Savoring basil

Sweet basil is a darling of the herb garden, treasured for its attractive, aromatic leaves and usefulness in the kitchen. It is easy to grow from seed or transplants. Just give basil plenty of sun and a moderate amount of water. Plant in well-drained soil and don't fuss with fertilizing. As plants grow, pinch out the tops to promote bushier growth and remove flowers to keep the crop of leaves productive. Sweet basil is the old standby used to flavor tomato sauces and pesto, but dozens of basils are available. Depending on the variety, basil may deliver the fragrance and taste of anise, licorice or clove. Cinnamon basil and lime basil offer a subtle twist on the traditional flavor. All basils are edible, but a few are at their best as ornamentals (basils with small, rough leaves or woody stems aren't ideal for cooking). Basil flowers are white, pink, lavender or purple, depending on the variety. Particularly attractive is 'Purple Ruffles', which has frilly, purple leaves. Basil averages 2 feet tall, but several dwarf varieties are offered, including 'Italian Cameo' and 'Windowbox' (each 6–8 inches tall). Sow basil seeds throughout the season for successional crops. Basil seedlings will often volunteer.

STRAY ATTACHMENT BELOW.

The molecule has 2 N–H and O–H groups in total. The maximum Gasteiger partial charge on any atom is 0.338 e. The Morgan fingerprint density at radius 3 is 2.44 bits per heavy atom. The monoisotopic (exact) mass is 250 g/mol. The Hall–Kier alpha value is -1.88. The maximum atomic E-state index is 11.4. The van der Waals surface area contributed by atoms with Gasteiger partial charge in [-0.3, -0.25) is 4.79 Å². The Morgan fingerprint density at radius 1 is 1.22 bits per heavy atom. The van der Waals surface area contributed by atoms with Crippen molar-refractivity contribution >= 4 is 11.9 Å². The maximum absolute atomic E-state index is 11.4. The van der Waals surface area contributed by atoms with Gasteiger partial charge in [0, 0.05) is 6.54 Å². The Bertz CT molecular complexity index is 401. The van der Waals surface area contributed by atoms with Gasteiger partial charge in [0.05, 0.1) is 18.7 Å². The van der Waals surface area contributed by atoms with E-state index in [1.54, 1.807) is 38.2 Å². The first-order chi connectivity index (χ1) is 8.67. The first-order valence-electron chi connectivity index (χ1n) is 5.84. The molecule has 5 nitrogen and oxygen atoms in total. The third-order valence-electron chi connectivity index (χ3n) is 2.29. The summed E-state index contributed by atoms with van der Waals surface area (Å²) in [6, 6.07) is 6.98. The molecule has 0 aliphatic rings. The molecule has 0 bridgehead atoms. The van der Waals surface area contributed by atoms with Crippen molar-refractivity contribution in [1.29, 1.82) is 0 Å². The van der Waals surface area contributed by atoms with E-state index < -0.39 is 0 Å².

Share this article

top